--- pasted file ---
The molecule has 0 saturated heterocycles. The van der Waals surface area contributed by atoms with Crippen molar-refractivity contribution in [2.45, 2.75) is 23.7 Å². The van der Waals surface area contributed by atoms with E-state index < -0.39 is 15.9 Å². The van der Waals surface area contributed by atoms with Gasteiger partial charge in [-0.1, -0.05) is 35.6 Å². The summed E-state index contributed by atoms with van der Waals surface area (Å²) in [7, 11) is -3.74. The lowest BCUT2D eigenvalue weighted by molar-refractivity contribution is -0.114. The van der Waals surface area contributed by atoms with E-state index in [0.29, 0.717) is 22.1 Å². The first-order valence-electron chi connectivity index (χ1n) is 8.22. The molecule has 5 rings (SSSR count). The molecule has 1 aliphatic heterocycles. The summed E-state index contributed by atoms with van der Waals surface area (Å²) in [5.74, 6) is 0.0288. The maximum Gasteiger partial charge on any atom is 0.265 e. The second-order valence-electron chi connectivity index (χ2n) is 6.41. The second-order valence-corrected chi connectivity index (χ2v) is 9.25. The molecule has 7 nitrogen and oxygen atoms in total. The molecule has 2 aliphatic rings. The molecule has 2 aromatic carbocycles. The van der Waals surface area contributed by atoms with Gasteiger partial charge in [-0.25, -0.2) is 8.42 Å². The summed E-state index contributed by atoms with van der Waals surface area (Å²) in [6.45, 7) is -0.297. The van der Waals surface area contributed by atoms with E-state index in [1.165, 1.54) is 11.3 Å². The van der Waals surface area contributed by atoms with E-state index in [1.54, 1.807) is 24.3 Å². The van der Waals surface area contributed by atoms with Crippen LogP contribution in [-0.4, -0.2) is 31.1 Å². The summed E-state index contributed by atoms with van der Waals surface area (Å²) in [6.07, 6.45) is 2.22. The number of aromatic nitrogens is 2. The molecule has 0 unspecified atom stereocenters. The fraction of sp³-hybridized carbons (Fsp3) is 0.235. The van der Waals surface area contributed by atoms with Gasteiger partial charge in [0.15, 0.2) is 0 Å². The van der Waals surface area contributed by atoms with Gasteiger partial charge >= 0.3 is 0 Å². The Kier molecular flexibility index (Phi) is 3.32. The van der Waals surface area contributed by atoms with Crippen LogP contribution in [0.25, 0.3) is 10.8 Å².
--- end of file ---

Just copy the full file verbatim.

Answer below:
The molecule has 0 saturated heterocycles. The van der Waals surface area contributed by atoms with Crippen molar-refractivity contribution in [2.45, 2.75) is 23.7 Å². The van der Waals surface area contributed by atoms with E-state index < -0.39 is 15.9 Å². The van der Waals surface area contributed by atoms with Gasteiger partial charge in [-0.1, -0.05) is 35.6 Å². The summed E-state index contributed by atoms with van der Waals surface area (Å²) in [7, 11) is -3.74. The lowest BCUT2D eigenvalue weighted by molar-refractivity contribution is -0.114. The van der Waals surface area contributed by atoms with E-state index in [0.29, 0.717) is 22.1 Å². The first-order valence-electron chi connectivity index (χ1n) is 8.22. The molecule has 5 rings (SSSR count). The molecule has 1 aliphatic heterocycles. The summed E-state index contributed by atoms with van der Waals surface area (Å²) in [5.74, 6) is 0.0288. The maximum Gasteiger partial charge on any atom is 0.265 e. The second-order valence-electron chi connectivity index (χ2n) is 6.41. The second-order valence-corrected chi connectivity index (χ2v) is 9.25. The molecule has 7 nitrogen and oxygen atoms in total. The molecule has 2 aliphatic rings. The molecule has 2 aromatic carbocycles. The van der Waals surface area contributed by atoms with Gasteiger partial charge in [-0.25, -0.2) is 8.42 Å². The summed E-state index contributed by atoms with van der Waals surface area (Å²) in [6.45, 7) is -0.297. The van der Waals surface area contributed by atoms with E-state index in [1.165, 1.54) is 11.3 Å². The van der Waals surface area contributed by atoms with E-state index in [1.54, 1.807) is 24.3 Å². The van der Waals surface area contributed by atoms with Crippen LogP contribution in [-0.4, -0.2) is 31.1 Å². The summed E-state index contributed by atoms with van der Waals surface area (Å²) in [6.07, 6.45) is 2.22. The number of aromatic nitrogens is 2. The molecule has 0 unspecified atom stereocenters. The fraction of sp³-hybridized carbons (Fsp3) is 0.235. The van der Waals surface area contributed by atoms with Gasteiger partial charge in [0.15, 0.2) is 0 Å². The van der Waals surface area contributed by atoms with Gasteiger partial charge >= 0.3 is 0 Å². The Kier molecular flexibility index (Phi) is 3.32. The van der Waals surface area contributed by atoms with Crippen LogP contribution in [0.25, 0.3) is 10.8 Å².